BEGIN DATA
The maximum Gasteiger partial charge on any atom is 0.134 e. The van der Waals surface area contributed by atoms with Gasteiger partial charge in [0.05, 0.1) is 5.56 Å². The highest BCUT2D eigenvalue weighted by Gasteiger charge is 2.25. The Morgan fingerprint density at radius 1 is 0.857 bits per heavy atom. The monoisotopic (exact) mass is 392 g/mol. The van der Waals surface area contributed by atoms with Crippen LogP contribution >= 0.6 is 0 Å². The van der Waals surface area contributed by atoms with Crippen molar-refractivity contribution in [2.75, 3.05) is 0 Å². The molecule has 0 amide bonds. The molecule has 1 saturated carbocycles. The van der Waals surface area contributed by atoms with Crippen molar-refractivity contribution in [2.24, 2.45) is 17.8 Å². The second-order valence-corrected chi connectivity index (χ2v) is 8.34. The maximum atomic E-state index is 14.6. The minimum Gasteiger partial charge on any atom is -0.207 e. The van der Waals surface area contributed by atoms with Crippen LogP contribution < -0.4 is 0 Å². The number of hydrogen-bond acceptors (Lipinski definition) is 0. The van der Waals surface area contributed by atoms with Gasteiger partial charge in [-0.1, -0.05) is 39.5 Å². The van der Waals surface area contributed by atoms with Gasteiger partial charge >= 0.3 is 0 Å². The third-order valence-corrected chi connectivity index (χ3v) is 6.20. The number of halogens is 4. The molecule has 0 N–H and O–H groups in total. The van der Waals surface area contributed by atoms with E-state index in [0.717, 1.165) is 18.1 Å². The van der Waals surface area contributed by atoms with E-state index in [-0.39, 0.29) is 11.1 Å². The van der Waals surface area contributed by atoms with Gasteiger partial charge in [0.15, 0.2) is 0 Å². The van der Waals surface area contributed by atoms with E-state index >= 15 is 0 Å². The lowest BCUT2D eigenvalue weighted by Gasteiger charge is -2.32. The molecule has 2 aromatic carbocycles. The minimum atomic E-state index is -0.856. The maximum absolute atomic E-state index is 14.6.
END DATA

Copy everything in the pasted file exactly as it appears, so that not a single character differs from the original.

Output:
The maximum Gasteiger partial charge on any atom is 0.134 e. The van der Waals surface area contributed by atoms with Gasteiger partial charge in [0.05, 0.1) is 5.56 Å². The highest BCUT2D eigenvalue weighted by Gasteiger charge is 2.25. The Morgan fingerprint density at radius 1 is 0.857 bits per heavy atom. The monoisotopic (exact) mass is 392 g/mol. The van der Waals surface area contributed by atoms with Crippen LogP contribution >= 0.6 is 0 Å². The van der Waals surface area contributed by atoms with Crippen molar-refractivity contribution in [2.75, 3.05) is 0 Å². The molecule has 0 amide bonds. The molecule has 1 saturated carbocycles. The van der Waals surface area contributed by atoms with Crippen molar-refractivity contribution in [2.24, 2.45) is 17.8 Å². The second-order valence-corrected chi connectivity index (χ2v) is 8.34. The maximum atomic E-state index is 14.6. The minimum Gasteiger partial charge on any atom is -0.207 e. The van der Waals surface area contributed by atoms with Crippen LogP contribution < -0.4 is 0 Å². The number of hydrogen-bond acceptors (Lipinski definition) is 0. The van der Waals surface area contributed by atoms with Gasteiger partial charge in [-0.1, -0.05) is 39.5 Å². The van der Waals surface area contributed by atoms with Gasteiger partial charge >= 0.3 is 0 Å². The third-order valence-corrected chi connectivity index (χ3v) is 6.20. The number of halogens is 4. The molecule has 0 N–H and O–H groups in total. The van der Waals surface area contributed by atoms with E-state index in [0.717, 1.165) is 18.1 Å². The van der Waals surface area contributed by atoms with E-state index in [-0.39, 0.29) is 11.1 Å². The van der Waals surface area contributed by atoms with Gasteiger partial charge in [0.15, 0.2) is 0 Å². The van der Waals surface area contributed by atoms with E-state index >= 15 is 0 Å². The lowest BCUT2D eigenvalue weighted by Gasteiger charge is -2.32. The molecule has 2 aromatic carbocycles. The minimum atomic E-state index is -0.856. The maximum absolute atomic E-state index is 14.6.